Pandas are seriously endangered and we were given a number of reasons why this is.  Obviously, we humans have had a lot to do with it.  However, the female is only on heat for 3 days a year. To make things worse, the males still think their piece of equipment is just for peeing through – unlike most wildlife that can’t get enough.  It appears that pandas prefer chewing on a piece of tasteless bamboo over a bit of rumpy pumpy!  Also, a female will normally produce twins and abandon the weakest – this is nature.  However, the centre staff have come up with a wizard idea that is now saving almost 100% of those that would have died.  Pandas don’t seem to be too bright so the staff rescue the abandoned baby at birth and keep it in an incubator.   Then, as many as 10 times a day, switch the babies over with the mother.  Mummy panda doesn’t notice and she unwittingly rears 2 babies – we said it was a wizard idea! 

Pandas also live a very solitary life in the wild so even when a female is ready to mate there is very little chance of finding a male who isn’t concentrating on his next piece of bamboo.  Whilst not a reason for being endangered, the centre staff don’t know if a female is pregnant or not, well not until little Peter or Pamela Panda literally pops out.  All females will share the same body changes during this period even though they may not be pregnant so it does keep the staff guessing.  Actually, maybe the females aren’t that daft, as they get extra rations during pregnancy.

We’ve had a good time in China and although we have an outline plan for Chapter 10 we are probably going to come back one day.  Here are our Top 10 observations, both good and bad:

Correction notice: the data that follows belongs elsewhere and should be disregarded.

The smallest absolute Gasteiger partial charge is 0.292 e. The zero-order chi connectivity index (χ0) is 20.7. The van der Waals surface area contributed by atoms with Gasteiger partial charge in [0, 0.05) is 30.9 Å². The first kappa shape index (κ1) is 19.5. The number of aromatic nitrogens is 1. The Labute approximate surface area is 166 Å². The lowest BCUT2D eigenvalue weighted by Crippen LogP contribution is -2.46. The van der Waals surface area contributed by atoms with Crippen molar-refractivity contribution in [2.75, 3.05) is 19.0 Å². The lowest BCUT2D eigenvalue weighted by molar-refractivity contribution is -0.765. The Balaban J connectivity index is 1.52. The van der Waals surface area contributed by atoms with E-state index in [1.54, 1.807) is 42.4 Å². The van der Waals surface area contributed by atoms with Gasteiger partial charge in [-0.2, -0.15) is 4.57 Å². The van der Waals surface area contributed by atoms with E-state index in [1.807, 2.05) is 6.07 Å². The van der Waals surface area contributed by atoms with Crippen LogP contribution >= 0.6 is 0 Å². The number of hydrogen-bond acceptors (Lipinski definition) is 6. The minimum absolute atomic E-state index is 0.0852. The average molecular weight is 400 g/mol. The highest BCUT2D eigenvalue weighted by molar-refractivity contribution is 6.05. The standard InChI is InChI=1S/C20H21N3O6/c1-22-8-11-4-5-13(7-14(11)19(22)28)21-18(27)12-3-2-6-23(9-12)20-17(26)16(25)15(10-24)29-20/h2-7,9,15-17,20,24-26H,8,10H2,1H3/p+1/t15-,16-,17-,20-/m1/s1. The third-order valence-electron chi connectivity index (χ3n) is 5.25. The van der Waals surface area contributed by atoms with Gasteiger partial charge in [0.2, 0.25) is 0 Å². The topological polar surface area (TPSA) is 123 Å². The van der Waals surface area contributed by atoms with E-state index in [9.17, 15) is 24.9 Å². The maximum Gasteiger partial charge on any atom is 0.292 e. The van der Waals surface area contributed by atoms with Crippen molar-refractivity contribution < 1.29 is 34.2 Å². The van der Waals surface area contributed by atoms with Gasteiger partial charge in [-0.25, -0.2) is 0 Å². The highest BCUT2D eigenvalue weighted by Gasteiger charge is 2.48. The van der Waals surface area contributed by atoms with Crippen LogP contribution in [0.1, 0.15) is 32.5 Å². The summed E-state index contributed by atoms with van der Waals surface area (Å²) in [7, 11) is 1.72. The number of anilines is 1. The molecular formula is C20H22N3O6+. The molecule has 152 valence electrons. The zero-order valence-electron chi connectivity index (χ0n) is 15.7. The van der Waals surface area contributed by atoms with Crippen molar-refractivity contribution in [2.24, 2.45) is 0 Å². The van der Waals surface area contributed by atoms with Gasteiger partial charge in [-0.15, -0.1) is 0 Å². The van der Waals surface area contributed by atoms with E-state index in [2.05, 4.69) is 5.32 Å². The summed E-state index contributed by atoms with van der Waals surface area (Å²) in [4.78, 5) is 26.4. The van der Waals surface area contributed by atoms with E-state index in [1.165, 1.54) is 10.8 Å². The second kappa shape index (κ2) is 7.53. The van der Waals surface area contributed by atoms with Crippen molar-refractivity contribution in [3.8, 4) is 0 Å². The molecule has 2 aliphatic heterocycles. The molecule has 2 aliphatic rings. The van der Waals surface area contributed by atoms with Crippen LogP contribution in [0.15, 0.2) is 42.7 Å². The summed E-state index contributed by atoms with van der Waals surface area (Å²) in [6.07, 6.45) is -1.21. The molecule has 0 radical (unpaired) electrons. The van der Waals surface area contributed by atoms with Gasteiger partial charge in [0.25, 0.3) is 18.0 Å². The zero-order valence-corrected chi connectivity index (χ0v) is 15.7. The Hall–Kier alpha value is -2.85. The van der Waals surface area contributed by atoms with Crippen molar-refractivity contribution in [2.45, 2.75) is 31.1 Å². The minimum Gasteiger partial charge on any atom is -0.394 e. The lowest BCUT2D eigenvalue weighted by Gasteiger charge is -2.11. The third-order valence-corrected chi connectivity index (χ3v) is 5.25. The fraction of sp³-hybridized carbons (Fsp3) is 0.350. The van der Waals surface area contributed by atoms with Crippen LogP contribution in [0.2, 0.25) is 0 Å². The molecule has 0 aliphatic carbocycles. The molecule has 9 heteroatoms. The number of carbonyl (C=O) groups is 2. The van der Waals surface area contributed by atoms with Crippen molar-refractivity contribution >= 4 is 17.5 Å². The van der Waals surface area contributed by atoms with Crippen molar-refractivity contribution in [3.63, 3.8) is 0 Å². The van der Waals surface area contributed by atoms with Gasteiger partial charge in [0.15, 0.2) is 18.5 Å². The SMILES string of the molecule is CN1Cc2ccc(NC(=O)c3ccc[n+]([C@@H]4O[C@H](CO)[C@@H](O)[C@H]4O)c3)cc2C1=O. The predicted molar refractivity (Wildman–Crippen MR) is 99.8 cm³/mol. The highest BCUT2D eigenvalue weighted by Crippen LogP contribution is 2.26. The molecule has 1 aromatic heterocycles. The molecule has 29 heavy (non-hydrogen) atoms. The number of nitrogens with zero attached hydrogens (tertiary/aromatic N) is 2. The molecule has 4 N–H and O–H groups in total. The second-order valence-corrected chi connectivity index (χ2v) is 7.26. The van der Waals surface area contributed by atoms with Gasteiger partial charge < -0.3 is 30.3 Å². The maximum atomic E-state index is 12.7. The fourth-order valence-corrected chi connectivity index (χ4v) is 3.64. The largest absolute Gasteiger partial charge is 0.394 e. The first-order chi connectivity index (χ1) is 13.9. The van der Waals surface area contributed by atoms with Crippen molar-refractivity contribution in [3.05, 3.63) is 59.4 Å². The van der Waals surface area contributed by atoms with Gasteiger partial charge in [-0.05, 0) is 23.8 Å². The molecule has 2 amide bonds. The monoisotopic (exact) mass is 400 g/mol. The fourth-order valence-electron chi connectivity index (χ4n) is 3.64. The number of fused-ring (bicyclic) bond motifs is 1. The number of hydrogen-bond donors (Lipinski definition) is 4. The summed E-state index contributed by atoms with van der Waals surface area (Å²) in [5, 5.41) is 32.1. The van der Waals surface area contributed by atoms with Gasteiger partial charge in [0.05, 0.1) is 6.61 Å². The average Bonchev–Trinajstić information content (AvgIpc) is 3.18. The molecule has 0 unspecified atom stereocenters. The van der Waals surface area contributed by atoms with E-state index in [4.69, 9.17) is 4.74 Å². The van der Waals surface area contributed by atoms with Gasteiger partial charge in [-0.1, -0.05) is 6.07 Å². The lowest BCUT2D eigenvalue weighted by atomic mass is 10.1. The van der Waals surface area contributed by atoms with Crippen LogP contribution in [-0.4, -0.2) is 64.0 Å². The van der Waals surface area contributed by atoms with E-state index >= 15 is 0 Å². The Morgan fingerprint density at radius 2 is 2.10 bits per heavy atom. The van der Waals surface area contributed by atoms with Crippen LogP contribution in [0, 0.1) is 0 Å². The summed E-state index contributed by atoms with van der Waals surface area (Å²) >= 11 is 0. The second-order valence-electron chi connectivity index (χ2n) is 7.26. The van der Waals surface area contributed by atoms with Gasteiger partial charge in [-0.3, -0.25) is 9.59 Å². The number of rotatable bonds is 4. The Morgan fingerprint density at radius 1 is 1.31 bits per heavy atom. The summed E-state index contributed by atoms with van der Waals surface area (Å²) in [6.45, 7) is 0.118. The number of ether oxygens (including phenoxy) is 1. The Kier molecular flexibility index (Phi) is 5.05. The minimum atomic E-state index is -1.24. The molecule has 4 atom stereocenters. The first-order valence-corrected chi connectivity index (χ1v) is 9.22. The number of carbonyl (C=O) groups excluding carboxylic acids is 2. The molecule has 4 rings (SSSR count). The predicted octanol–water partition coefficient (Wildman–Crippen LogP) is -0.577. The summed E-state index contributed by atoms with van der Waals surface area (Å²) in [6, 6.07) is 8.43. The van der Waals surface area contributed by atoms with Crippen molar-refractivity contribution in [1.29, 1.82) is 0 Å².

1. The language is a barrier, no doubt, but we have got by with the help of a very friendly Chinese people and translation apps. We didn’t always get what we thought we were getting but that’s when a sense of humour steps forward.
2. China has to have some of the worst public toilets in the Universe.  Some are good but many are, mmm  well, we won’t describe them in case you read this eating your dinner and, just maybe, you may choose to visit yourself and we wouldn’t want to spoil the surprise.  We can tell you over a beer when we get back.
3. The public transport is excellent and simple to use even with the language barrier.
4. We have been in some remote areas and most people seem to be sharing in the new wealth being created. 
5. The amount being spent on infrastructure is breath-taking.
6. Young girls love to express themselves with fashion, especially shoes, and hairstyles.
7. Middle aged women need to take some dress advice instead of dressing like western tarts but even these girls are having fun.
8. Most men of all ages smoke, everywhere, even where there are signs saying don’t……it’s treated like the provision of hot water, a human right to smoke when and where I want.
9. There’s a lot of rich people here driving Bentleys, Porsche, Ferrari, Maserati and even your average Joe seems to drive a BMW, Mercedes or definitely a Japanese car.
10. It seems to us that it’s a good country in which to be old.  It’s like Last of the Summer Wine everywhere you go, in the parks, playing cards or mah jong or just singing and dancing together.  They are not locked away at home isolated from society.

We have liked China a lot, it’s been a real challenge but then we haven’t really had a challenge since we came here 5 years ago.

We fly home tomorrow, both of us looking forward to seeing everyone again and catching up with people we haven’t seen for some time.  We have lots on this summer so please keep following.

Next: We're still breathing
Previous: Michael Palin Stayed Here

Diary Photos


Red Panda 2

Wenshu Monastery 1

Taoist Monk

Close up of Opera make up

Sleeping beauty

Chairman Mao with a 60's classic building

Chairman Mao faces modern China

Local hero makes good

A taste of Sichuan opera

The world's biggest Mall

Global Mall Entrance


What's in your bag mister

Breakfast bamboo

Got enough bamboo

Jing Yuns CV

Panda Poo is yellow

Peacock showing off

Mmmmm, bamboo, scrummy

Red Panda 5

Panda life is hard

Sleeping Panda in the background

Yogi Panda

Just habging around

Pensive panda

Nice flowers

Kids checking out the pandas

Yooo hhoooo

One mass fight

Swan lake

We're now on the wall at Poshpacker

Qingyang Taoist Temple 1

Qingyang Taoist Temple 2

Qingyang Taoist Temple 3

Yin & yang

8 sided pagoda

Wenshu Monastery 2

Diary Movies

Kung Fu Pandas

Munch munch

Performing Peacock

Red Panda 4

Sibling rivalry